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City moving homeless camp to south Eugene parking lot.

Byline: Christian Hill The Register-Guard

For the second time in eight months, tenants of a city- sanctioned homeless camp will be on the move, this time to south Eugene.

Eugene city officials have directed the six remaining tenants to move from the Eugene Mission to a portion of a city-owned parking lot near the Good Samaritan Society assisted-living center near East 34th Avenue and Hilyard Street by the end of the month.

The pending move illustrates the ongoing challenges city officials have had in finding a longer-term location for the camp, authorized under the city's "rest stop" program.

City officials said the new camp, authorized under Eugene's car camping program, will provide the tenants a safe and legal space as they work with the camp's operator and neighborhood associations to find that longer-term location for the rest stop.

The pending move complies with one recent directive of Eugene city councilors while taking a step back on another directive.

In November, city councilors initiated the eventual expansion of the rest stop program to each of the city's eight council wards. They also directed that one of the existing five rest stops in Ward 7, which includes the Whiteaker neighborhood, move to one of those newly identified sites.

All five of the city's rest stops are in or near Whiteaker, which is also home to the Eugene Mission that serves hundreds of homeless people daily.

Whiteaker residents have urged city councilors to disperse the concentration of homeless people to other parts of Eugene.

The Eugene Mission took in the rest stop, managed by Nightingale Health Sanctuary, in August after city plans to move it onto a undeveloped park property in the Santa Clara area fell through because of neighborhood opposition.

At the time, the rest stop needed to move from county-owned property behind Lane County Behavioral Health Services on Martin Luther King Jr. Boulevard.

The stay on the mission property was for six months, giving the time city officials said they needed to find a long-term location.

The deadline arrived in February with no location identified so the city extended the rest stop's stay for another two months, or until April 30.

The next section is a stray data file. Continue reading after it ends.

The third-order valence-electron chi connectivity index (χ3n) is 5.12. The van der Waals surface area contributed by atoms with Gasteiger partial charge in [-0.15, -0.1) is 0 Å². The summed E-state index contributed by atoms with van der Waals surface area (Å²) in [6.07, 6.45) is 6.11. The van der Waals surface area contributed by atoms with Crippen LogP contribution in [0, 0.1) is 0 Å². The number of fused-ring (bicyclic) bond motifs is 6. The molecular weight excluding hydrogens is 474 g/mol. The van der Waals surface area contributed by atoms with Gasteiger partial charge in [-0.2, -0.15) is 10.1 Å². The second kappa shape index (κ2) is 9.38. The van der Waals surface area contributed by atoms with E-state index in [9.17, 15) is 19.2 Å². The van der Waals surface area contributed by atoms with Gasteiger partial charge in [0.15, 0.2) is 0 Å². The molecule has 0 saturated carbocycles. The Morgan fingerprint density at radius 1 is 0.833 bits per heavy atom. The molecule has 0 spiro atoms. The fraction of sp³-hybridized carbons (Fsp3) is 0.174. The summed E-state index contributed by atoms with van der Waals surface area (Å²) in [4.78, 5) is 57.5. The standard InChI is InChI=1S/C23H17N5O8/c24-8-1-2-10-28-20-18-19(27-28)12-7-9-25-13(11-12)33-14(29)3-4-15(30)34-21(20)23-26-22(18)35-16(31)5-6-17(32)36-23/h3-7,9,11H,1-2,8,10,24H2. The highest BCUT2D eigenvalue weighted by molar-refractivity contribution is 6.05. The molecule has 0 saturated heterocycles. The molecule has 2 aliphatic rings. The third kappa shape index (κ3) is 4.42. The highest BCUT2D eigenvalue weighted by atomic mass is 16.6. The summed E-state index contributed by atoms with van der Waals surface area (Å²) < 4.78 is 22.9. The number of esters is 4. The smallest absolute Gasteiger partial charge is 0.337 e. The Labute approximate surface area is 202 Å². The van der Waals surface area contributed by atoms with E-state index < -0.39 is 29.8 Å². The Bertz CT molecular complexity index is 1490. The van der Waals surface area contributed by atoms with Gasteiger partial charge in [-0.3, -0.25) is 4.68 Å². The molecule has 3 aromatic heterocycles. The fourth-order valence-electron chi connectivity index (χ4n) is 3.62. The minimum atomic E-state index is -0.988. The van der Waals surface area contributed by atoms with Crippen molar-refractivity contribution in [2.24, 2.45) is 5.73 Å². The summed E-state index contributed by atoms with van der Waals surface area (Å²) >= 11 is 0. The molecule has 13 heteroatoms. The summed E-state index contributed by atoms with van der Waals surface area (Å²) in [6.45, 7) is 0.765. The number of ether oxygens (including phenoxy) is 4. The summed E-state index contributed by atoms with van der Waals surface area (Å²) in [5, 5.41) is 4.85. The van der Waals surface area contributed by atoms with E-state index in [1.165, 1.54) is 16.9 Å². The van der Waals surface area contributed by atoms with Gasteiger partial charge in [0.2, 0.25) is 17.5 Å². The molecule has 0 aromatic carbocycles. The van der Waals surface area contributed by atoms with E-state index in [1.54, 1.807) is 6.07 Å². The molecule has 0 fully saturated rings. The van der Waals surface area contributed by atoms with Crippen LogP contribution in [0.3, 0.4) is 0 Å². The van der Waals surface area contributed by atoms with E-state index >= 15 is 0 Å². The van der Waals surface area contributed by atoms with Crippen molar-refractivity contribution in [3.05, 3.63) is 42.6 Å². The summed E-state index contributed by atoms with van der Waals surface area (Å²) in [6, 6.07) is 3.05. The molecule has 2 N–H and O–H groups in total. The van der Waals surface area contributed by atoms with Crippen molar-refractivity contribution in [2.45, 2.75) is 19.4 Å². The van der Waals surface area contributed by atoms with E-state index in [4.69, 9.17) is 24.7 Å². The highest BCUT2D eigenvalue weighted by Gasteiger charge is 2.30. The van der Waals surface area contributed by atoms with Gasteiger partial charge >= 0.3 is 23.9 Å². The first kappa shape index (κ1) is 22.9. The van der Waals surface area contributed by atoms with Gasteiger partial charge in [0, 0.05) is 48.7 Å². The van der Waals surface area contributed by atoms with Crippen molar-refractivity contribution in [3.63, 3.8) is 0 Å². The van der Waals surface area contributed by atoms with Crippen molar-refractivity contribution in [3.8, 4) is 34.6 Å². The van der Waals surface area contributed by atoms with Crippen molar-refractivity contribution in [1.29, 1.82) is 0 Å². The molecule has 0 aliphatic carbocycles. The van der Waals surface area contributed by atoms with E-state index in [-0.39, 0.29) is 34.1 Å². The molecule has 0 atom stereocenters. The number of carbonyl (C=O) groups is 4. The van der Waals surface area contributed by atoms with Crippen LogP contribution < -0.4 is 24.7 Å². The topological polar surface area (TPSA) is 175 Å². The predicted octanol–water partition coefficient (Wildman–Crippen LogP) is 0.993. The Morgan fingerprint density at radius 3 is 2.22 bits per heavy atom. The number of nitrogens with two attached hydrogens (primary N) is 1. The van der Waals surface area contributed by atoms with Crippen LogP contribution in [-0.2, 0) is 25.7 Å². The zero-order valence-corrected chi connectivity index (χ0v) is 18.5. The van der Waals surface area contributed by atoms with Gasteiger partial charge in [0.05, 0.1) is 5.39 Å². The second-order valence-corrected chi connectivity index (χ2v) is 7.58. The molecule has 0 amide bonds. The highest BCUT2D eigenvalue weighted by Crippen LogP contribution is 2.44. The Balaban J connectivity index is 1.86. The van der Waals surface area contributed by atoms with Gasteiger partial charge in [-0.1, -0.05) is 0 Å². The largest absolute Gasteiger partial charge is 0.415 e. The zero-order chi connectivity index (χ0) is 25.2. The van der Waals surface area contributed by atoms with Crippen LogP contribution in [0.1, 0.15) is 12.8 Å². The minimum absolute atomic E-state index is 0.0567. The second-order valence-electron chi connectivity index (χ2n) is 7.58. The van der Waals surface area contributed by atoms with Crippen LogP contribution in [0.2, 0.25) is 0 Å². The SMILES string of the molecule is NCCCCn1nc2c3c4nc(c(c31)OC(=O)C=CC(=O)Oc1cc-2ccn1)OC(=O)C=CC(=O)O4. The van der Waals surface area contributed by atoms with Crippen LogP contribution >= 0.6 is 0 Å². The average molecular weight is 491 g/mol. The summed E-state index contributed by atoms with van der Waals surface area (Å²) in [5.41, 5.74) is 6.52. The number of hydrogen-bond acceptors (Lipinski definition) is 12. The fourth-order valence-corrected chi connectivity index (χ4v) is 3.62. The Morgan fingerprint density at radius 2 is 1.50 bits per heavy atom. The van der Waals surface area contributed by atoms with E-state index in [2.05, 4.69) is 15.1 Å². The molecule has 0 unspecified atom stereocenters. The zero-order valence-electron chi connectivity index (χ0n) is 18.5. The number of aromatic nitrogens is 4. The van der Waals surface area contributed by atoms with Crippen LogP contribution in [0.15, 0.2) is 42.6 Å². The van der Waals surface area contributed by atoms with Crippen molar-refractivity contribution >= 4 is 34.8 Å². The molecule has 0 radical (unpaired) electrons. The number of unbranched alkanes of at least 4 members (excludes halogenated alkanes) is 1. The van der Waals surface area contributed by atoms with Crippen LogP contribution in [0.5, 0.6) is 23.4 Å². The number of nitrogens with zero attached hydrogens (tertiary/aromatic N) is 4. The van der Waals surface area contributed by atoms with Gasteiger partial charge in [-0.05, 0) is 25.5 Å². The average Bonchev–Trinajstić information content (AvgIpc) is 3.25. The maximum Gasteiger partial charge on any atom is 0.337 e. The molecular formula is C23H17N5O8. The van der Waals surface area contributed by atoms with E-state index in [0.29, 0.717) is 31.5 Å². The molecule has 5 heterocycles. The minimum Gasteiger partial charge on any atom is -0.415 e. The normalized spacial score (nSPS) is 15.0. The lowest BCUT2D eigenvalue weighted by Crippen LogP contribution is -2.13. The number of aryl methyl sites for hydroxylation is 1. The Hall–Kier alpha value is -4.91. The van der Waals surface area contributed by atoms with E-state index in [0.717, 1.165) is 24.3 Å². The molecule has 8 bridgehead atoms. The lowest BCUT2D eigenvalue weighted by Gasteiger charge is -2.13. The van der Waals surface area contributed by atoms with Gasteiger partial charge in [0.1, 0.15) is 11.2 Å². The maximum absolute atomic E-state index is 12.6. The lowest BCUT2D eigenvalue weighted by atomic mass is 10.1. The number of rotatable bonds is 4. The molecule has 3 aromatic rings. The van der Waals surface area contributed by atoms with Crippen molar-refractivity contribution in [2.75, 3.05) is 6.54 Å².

Given the uncertain future, the city directed the rest stop to stop accepting new tenants in February, so its population dwindled from about a dozen to seven, said Nathan Showers, the rest stop's manager and a member of Nightingale's steering committee.

A couple of tenants found housing, two left the rest stop voluntarily and one was kicked out, he said. One tenant will not be making the move to south Eugene. Each rest stop can accommodate up to 20 tenants, under city regulations.

Numerous neighborhood associations are working with the city to identify possible locations for rest stops around the city. But with no location firmed up, city officials came up with a backup plan.

The remaining tenants will move into six Conestoga huts - small, durable shelters loaned by Community Supported Shelters, which operates the four other rest stops sanctioned by the city.

"We feel like it's a good next step, and people are still working on the idea of expanding the rest stop program," city spokeswoman Jan Bohman said.

Under the city's car camping program, up to six vehicles or huts are allowed at a camp location.

Eugene city councilors have to approve rest stop locations but not car camping locations. In the Eugene-Springfield area, there are about 43 car camping sites that accommodate about 70 people.

The new south Eugene car camp will be fenced and it will have portable toilets and garbage pickup. Both car camps and rest stops prohibit disruptive behavior and drugs or alcohol. They both work to connect tenants to social services to help them find jobs and housing.

Regan Watjus, the city's policy coordinator on homelessness, said finding rest stop locations is challenging because officials consider numerous factors, including its suitability for camping, access for trash pickup, portable restroom service and emergency vehicles and proximity to neighborhoods, schools, and transit and bike paths.

Heather Sielicki, president of the Southeast Neighbors, said representatives of her neighborhood association and four others have convened a working group to identify possible rest stop locations in south Eugene.

Similar work is being done by neighborhood associations in north Eugene and along River Road, she said.

"It definitely takes a long time to find something that meets the criteria," she said.

Watjus said the 34th and Hilyard location had been on a previous list of possible rest stop sites.

Showers, the rest stop manager, expressed frustration with his rest stop's continued moves but said a move to south Eugene would be a chance for his organization to help residents move past stereotypes about homeless people.

Demonstrating to neighbors that its car camp is clean and safe may make them more receptive to having a larger and longer- term rest stop in the area in the future, Showers said.

"I think it's going to be an eye-opener to a lot of people who haven't seen homelessness," he said.

Michael Carrigan, another Nightingale steering committee member, said he was disappointed about the difficulties to find a new rest stop location but was excited that Southeast Neighbors "put out the welcome mat" for his organization and the homeless people it's helping.

Follow Christian on Twitter @RGchill. Email
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Title Annotation:Eugene Government; Six tenants will relocate by the end of the month as officials work to find a long-term site for the rest stop
Publication:The Register-Guard (Eugene, OR)
Date:Apr 15, 2017
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